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You would not believe the renovation on this 150-year-old home!

Handed Down Home

A 150-year-old historic home has become a place to create memories for generations to come

In 1873 Elias Burrows built a home in Cotuit for his new wife and their future family. It was a traditional Greek revival farmhouse with a welcoming portico entrance positioned asymmetrically on the right of the front façade that faced Cotuit’s Main Street. From the sparse collection of history available about Mr. Burrows, it appears he was a fairly ordinary citizen. Sadly, the family he prepared for never fulfilled the dreams he must have held for their future in his new home. A daughter named Sarah was born in 1873, but is recorded as deceased in 1875, and his wife Temple Phinney Harlow Burrows apparently died five years later at the age of 36. It is easy to imagine his whitewashed home standing proudly in a landscape of the Cape long ago—a time when the majority of trees had been sourced to build the structures of the New World—and a photo captured from that time would certainly have been black and white, devoid of the rich history that is the lifeblood of Cotuit today.

The Elias Burrows homestead, circa 1873, was built for a family in Cotuit. 150 years later it has had several owners who have created generations of memories. The current owners are adding their own creative and personal touches to make the home their own. A new barn in the back of the home welcomes friends and family most every weekend.

Today, the Burrows homestead still stands and has evolved since the historical days of the post Civil War era; it has accumulated 150 years of history as it has sheltered and protected the lives of its various inhabitants. The current owners, Jeff and Maria Dinardo are the most recent stewards of the property and one can’t help but think that everything has led to this moment.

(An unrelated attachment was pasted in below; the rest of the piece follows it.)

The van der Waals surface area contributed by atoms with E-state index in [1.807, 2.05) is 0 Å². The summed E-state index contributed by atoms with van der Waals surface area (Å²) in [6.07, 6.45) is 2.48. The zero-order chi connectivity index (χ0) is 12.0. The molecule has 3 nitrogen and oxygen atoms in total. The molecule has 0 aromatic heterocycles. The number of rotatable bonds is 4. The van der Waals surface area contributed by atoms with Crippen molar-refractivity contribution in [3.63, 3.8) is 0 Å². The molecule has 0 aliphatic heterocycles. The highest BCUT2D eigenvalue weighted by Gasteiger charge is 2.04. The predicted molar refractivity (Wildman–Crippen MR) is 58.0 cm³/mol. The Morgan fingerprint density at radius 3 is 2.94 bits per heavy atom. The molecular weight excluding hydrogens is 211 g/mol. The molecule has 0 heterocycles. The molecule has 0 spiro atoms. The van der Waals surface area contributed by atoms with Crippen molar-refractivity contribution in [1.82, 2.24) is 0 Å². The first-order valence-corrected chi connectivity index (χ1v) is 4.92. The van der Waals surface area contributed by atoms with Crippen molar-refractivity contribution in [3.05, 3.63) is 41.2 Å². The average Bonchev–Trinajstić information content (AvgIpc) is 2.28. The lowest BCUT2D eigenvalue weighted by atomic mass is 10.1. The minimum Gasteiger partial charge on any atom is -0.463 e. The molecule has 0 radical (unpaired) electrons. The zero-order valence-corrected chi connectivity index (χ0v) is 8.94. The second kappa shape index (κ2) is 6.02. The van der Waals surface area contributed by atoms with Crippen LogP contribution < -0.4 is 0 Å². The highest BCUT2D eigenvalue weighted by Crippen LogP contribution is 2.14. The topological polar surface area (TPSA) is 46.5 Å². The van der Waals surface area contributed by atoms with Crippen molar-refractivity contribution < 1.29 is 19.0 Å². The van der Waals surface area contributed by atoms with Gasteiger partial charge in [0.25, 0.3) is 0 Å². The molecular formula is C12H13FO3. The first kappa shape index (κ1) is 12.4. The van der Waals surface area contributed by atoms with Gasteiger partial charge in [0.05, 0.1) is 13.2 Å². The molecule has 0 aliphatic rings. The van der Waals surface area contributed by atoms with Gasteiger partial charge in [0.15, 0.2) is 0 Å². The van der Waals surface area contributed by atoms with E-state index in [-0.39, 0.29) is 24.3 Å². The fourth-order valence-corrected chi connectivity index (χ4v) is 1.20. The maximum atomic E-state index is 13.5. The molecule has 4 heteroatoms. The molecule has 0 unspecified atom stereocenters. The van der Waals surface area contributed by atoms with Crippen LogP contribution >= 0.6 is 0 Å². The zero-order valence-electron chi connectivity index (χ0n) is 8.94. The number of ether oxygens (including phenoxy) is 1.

Jeff loves to look at houses, he’s always spying Open House listings and trying to convince me to go. I told him we were on vacation, and I wanted to just enjoy the Cape and relax. I think I finally gave in by saying that we would go look at it

“We weren’t even in the market for a Cape house,” recalls Jeff, “but we were on vacation for a week in Cotuit and I saw this listing.” Maria concurs, but emphasizes how they really weren’t looking. “Jeff loves to look at houses, he’s always spying Open House listings and trying to convince me to go. I told him we were on vacation, and I wanted to just enjoy the Cape and relax. I think I finally gave in by saying that we would go look at it.” As it turns out, that was an assent that would change their lives going forward.

The house had undergone recent renovations performed by Cotuit-based Peter Pometti of Architectural Innovations that included a new kitchen, new bathrooms and an addition of a comfortable family room and a three-season, screened porch, (as well as air conditioning and an irrigation system—two non-negotiables for Maria) all while keeping much of the original charm and character of the home in tact. “It was move-in ready,” Jeff explains. “If it hadn’t been, I don’t think I could have convinced Maria.”